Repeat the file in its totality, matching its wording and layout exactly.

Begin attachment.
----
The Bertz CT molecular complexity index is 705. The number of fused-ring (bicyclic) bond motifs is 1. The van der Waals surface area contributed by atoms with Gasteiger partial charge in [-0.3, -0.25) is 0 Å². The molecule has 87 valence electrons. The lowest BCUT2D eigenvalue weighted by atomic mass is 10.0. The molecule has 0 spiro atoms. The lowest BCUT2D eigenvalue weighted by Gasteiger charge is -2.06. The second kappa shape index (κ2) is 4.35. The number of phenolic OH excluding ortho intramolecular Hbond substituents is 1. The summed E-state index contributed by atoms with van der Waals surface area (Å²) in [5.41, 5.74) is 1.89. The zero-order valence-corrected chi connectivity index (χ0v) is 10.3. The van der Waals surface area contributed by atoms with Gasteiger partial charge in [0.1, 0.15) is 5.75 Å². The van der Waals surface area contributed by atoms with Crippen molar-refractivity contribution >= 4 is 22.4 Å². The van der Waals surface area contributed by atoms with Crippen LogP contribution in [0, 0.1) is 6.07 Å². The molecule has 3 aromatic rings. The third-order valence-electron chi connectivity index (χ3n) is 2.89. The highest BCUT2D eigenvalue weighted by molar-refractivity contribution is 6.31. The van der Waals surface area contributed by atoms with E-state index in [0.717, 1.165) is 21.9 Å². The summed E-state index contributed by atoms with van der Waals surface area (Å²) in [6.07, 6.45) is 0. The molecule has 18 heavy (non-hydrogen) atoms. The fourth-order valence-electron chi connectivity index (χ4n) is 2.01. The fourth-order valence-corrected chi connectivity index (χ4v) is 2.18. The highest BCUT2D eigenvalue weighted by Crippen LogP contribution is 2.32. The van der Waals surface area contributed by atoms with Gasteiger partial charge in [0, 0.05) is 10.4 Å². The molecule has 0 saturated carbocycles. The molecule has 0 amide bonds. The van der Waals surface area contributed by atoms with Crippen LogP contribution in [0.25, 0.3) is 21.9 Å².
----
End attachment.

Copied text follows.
The Bertz CT molecular complexity index is 705. The number of fused-ring (bicyclic) bond motifs is 1. The van der Waals surface area contributed by atoms with Gasteiger partial charge in [-0.3, -0.25) is 0 Å². The molecule has 87 valence electrons. The lowest BCUT2D eigenvalue weighted by atomic mass is 10.0. The molecule has 0 spiro atoms. The lowest BCUT2D eigenvalue weighted by Gasteiger charge is -2.06. The second kappa shape index (κ2) is 4.35. The number of phenolic OH excluding ortho intramolecular Hbond substituents is 1. The summed E-state index contributed by atoms with van der Waals surface area (Å²) in [5.41, 5.74) is 1.89. The zero-order valence-corrected chi connectivity index (χ0v) is 10.3. The van der Waals surface area contributed by atoms with Gasteiger partial charge in [0.1, 0.15) is 5.75 Å². The van der Waals surface area contributed by atoms with Crippen molar-refractivity contribution >= 4 is 22.4 Å². The van der Waals surface area contributed by atoms with Crippen LogP contribution in [0, 0.1) is 6.07 Å². The molecule has 3 aromatic rings. The third-order valence-electron chi connectivity index (χ3n) is 2.89. The highest BCUT2D eigenvalue weighted by molar-refractivity contribution is 6.31. The van der Waals surface area contributed by atoms with E-state index in [0.717, 1.165) is 21.9 Å². The summed E-state index contributed by atoms with van der Waals surface area (Å²) in [6.07, 6.45) is 0. The molecule has 18 heavy (non-hydrogen) atoms. The fourth-order valence-electron chi connectivity index (χ4n) is 2.01. The fourth-order valence-corrected chi connectivity index (χ4v) is 2.18. The highest BCUT2D eigenvalue weighted by Crippen LogP contribution is 2.32. The van der Waals surface area contributed by atoms with Gasteiger partial charge in [0, 0.05) is 10.4 Å². The molecule has 0 saturated carbocycles. The molecule has 0 amide bonds. The van der Waals surface area contributed by atoms with Crippen LogP contribution in [0.25, 0.3) is 21.9 Å².